Media Literacy

Kamerer, David
Communication Research Trends

Media education (the term generally used in the
United Kingdom; in the U.S. “media literacy” is more
common) is “the knowledge, skills, and competencies
required in order to use and interpret media”
(Buckingham, 2003, p. 36). Hobbs states that “most
conceptualizations of media literacy now involve a
type of ‘critical’ literacy based on reflection, analysis,
and evaluation, not only of the content and structural
elements of specific media texts but of the social, economic,
political, and historical contexts in which messages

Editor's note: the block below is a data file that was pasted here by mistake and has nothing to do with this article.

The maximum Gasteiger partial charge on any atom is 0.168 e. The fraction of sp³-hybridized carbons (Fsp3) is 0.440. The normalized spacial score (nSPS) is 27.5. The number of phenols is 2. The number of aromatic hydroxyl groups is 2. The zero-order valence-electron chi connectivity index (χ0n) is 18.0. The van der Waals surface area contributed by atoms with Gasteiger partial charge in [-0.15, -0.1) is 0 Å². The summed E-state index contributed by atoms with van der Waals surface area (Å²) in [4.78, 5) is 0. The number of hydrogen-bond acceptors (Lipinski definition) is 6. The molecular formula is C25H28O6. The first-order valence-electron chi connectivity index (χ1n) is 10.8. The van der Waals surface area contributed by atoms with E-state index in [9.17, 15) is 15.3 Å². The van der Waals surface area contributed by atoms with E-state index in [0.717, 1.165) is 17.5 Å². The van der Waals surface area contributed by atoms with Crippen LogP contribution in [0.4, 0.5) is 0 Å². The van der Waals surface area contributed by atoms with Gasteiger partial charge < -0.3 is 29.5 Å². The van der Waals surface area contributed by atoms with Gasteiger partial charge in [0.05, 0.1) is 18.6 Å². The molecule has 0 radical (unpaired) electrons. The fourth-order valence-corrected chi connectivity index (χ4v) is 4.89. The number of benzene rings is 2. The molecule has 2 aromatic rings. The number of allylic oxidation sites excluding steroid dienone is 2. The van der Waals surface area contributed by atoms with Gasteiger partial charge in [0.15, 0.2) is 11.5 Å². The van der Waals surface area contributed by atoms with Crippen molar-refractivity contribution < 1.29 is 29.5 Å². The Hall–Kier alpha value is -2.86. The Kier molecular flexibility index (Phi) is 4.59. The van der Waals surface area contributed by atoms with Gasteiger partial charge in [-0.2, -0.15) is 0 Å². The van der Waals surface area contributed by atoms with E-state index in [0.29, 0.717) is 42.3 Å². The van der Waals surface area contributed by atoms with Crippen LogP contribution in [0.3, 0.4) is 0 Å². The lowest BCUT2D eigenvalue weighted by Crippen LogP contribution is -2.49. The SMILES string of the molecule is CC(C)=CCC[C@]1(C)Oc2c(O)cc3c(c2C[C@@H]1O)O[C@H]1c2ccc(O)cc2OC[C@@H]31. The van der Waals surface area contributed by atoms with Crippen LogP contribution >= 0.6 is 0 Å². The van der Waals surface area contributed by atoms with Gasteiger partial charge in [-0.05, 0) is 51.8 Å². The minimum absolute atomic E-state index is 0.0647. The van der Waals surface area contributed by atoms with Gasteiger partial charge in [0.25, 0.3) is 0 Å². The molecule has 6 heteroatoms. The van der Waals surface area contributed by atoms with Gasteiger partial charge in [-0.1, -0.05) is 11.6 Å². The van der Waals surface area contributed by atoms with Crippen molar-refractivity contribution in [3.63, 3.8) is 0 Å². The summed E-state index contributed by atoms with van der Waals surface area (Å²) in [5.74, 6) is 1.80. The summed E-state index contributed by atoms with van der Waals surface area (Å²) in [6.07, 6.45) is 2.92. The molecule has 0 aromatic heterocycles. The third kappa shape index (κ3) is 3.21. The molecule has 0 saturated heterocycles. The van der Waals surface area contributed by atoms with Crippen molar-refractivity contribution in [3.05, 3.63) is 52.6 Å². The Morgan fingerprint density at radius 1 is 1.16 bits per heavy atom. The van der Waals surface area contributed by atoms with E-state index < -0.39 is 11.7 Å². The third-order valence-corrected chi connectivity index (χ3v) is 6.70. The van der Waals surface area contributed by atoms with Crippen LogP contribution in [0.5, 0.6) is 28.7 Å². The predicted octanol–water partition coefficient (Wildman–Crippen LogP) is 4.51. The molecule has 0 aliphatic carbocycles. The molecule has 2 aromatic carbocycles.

are created, disseminated, and used by audiences”
(Hobbs, 2005, p. 866). In a textbook widely
used in college classes, Potter writes, “Taking control
is what media literacy is all about. Becoming more
media literate gives you a much clearer perspective to
see the border between your real world and the world
manufactured by the media. When you are media literate,
you have clear maps to help you navigate better
in the media world so that you can get to those experiences
and information you want without becoming
distracted by those things that are harmful to you